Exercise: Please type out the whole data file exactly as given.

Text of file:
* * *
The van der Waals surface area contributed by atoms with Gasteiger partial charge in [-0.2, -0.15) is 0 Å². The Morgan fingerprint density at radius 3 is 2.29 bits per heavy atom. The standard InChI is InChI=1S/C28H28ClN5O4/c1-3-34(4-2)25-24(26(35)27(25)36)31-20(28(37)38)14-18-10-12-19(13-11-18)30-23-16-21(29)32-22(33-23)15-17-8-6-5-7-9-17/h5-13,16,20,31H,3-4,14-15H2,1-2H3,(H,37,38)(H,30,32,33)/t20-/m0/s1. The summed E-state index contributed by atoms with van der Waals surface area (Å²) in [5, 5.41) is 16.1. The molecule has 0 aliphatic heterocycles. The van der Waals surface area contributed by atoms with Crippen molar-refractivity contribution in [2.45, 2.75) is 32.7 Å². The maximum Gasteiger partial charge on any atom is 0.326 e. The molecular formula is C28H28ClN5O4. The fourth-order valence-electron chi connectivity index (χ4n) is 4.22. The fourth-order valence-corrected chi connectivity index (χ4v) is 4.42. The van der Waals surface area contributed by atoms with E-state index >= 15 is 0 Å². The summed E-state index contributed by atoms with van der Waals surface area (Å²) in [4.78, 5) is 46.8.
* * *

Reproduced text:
The van der Waals surface area contributed by atoms with Gasteiger partial charge in [-0.2, -0.15) is 0 Å². The Morgan fingerprint density at radius 3 is 2.29 bits per heavy atom. The standard InChI is InChI=1S/C28H28ClN5O4/c1-3-34(4-2)25-24(26(35)27(25)36)31-20(28(37)38)14-18-10-12-19(13-11-18)30-23-16-21(29)32-22(33-23)15-17-8-6-5-7-9-17/h5-13,16,20,31H,3-4,14-15H2,1-2H3,(H,37,38)(H,30,32,33)/t20-/m0/s1. The summed E-state index contributed by atoms with van der Waals surface area (Å²) in [5, 5.41) is 16.1. The molecule has 0 aliphatic heterocycles. The van der Waals surface area contributed by atoms with Crippen molar-refractivity contribution in [2.45, 2.75) is 32.7 Å². The maximum Gasteiger partial charge on any atom is 0.326 e. The molecular formula is C28H28ClN5O4. The fourth-order valence-electron chi connectivity index (χ4n) is 4.22. The fourth-order valence-corrected chi connectivity index (χ4v) is 4.42. The van der Waals surface area contributed by atoms with E-state index >= 15 is 0 Å². The summed E-state index contributed by atoms with van der Waals surface area (Å²) in [4.78, 5) is 46.8.